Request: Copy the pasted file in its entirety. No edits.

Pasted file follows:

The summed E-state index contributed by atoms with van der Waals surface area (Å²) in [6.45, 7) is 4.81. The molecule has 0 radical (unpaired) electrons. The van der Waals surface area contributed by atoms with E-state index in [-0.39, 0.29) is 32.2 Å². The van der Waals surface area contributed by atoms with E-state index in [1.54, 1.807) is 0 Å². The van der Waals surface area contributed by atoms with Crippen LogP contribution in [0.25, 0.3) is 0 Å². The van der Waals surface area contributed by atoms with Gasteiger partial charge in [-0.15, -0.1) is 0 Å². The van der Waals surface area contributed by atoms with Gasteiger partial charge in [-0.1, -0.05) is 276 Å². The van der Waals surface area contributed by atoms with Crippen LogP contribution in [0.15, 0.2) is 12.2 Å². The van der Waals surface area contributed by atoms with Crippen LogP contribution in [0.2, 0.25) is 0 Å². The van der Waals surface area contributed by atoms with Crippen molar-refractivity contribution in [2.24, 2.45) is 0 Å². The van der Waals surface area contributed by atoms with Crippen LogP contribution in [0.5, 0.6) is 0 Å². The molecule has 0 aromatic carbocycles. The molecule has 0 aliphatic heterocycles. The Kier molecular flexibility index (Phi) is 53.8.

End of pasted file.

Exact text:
The summed E-state index contributed by atoms with van der Waals surface area (Å²) in [6.45, 7) is 4.81. The molecule has 0 radical (unpaired) electrons. The van der Waals surface area contributed by atoms with E-state index in [-0.39, 0.29) is 32.2 Å². The van der Waals surface area contributed by atoms with E-state index in [1.54, 1.807) is 0 Å². The van der Waals surface area contributed by atoms with Crippen LogP contribution in [0.25, 0.3) is 0 Å². The van der Waals surface area contributed by atoms with Gasteiger partial charge in [-0.15, -0.1) is 0 Å². The van der Waals surface area contributed by atoms with Gasteiger partial charge in [-0.1, -0.05) is 276 Å². The van der Waals surface area contributed by atoms with Crippen LogP contribution in [0.15, 0.2) is 12.2 Å². The van der Waals surface area contributed by atoms with Crippen LogP contribution in [0.2, 0.25) is 0 Å². The van der Waals surface area contributed by atoms with Crippen molar-refractivity contribution in [2.24, 2.45) is 0 Å². The van der Waals surface area contributed by atoms with Crippen LogP contribution in [0.5, 0.6) is 0 Å². The molecule has 0 aromatic carbocycles. The molecule has 0 aliphatic heterocycles. The Kier molecular flexibility index (Phi) is 53.8.